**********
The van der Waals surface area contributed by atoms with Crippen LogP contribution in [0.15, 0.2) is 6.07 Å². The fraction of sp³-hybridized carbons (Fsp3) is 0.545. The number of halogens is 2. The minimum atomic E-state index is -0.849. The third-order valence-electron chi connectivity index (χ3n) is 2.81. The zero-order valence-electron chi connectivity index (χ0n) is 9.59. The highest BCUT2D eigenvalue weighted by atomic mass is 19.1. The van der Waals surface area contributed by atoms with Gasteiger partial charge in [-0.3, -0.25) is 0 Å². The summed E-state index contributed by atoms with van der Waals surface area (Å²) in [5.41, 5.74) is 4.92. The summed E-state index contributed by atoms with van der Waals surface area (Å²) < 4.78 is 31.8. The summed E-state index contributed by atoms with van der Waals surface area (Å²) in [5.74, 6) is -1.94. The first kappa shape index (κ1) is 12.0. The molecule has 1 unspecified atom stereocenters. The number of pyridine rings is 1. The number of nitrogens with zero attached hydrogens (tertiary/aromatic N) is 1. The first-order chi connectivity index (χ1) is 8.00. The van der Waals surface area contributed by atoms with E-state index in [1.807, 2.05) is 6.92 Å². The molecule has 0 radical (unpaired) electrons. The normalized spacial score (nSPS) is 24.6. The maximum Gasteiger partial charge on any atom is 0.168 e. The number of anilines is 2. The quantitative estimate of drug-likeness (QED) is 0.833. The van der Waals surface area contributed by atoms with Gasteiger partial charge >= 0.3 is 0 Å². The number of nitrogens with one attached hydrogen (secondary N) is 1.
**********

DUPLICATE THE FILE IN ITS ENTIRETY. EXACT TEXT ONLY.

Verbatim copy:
The van der Waals surface area contributed by atoms with Crippen LogP contribution in [0.15, 0.2) is 6.07 Å². The fraction of sp³-hybridized carbons (Fsp3) is 0.545. The number of halogens is 2. The minimum atomic E-state index is -0.849. The third-order valence-electron chi connectivity index (χ3n) is 2.81. The zero-order valence-electron chi connectivity index (χ0n) is 9.59. The highest BCUT2D eigenvalue weighted by atomic mass is 19.1. The van der Waals surface area contributed by atoms with Gasteiger partial charge in [-0.3, -0.25) is 0 Å². The summed E-state index contributed by atoms with van der Waals surface area (Å²) in [5.41, 5.74) is 4.92. The summed E-state index contributed by atoms with van der Waals surface area (Å²) < 4.78 is 31.8. The summed E-state index contributed by atoms with van der Waals surface area (Å²) in [5.74, 6) is -1.94. The first kappa shape index (κ1) is 12.0. The molecule has 1 unspecified atom stereocenters. The number of pyridine rings is 1. The number of nitrogens with zero attached hydrogens (tertiary/aromatic N) is 1. The first-order chi connectivity index (χ1) is 8.00. The van der Waals surface area contributed by atoms with E-state index in [1.807, 2.05) is 6.92 Å². The molecule has 0 radical (unpaired) electrons. The normalized spacial score (nSPS) is 24.6. The maximum Gasteiger partial charge on any atom is 0.168 e. The number of anilines is 2. The quantitative estimate of drug-likeness (QED) is 0.833. The van der Waals surface area contributed by atoms with Gasteiger partial charge >= 0.3 is 0 Å². The number of nitrogens with one attached hydrogen (secondary N) is 1.